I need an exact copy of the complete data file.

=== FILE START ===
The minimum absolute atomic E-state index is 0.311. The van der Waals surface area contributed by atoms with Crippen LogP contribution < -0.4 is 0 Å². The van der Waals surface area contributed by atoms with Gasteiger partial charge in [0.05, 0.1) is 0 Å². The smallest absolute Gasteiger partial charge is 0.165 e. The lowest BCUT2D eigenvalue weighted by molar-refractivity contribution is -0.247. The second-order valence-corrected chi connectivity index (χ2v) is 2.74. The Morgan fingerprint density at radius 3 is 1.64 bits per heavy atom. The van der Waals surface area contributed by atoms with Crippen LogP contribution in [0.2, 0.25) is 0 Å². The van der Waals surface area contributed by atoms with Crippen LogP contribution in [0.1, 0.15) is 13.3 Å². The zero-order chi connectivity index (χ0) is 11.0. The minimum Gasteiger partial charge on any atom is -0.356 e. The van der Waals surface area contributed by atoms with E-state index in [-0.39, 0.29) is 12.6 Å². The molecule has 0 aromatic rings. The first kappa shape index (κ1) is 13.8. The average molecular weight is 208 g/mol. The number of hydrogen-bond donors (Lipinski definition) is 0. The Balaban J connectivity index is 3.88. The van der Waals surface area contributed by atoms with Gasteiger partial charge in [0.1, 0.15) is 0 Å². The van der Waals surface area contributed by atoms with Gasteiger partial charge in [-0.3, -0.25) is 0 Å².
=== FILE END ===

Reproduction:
The minimum absolute atomic E-state index is 0.311. The van der Waals surface area contributed by atoms with Crippen LogP contribution < -0.4 is 0 Å². The van der Waals surface area contributed by atoms with Gasteiger partial charge in [0.05, 0.1) is 0 Å². The smallest absolute Gasteiger partial charge is 0.165 e. The lowest BCUT2D eigenvalue weighted by molar-refractivity contribution is -0.247. The second-order valence-corrected chi connectivity index (χ2v) is 2.74. The Morgan fingerprint density at radius 3 is 1.64 bits per heavy atom. The van der Waals surface area contributed by atoms with Crippen LogP contribution in [0.2, 0.25) is 0 Å². The van der Waals surface area contributed by atoms with Crippen LogP contribution in [0.1, 0.15) is 13.3 Å². The zero-order chi connectivity index (χ0) is 11.0. The minimum Gasteiger partial charge on any atom is -0.356 e. The van der Waals surface area contributed by atoms with E-state index in [-0.39, 0.29) is 12.6 Å². The molecule has 0 aromatic rings. The first kappa shape index (κ1) is 13.8. The average molecular weight is 208 g/mol. The number of hydrogen-bond donors (Lipinski definition) is 0. The Balaban J connectivity index is 3.88. The van der Waals surface area contributed by atoms with Gasteiger partial charge in [0.1, 0.15) is 0 Å². The van der Waals surface area contributed by atoms with Gasteiger partial charge in [-0.3, -0.25) is 0 Å².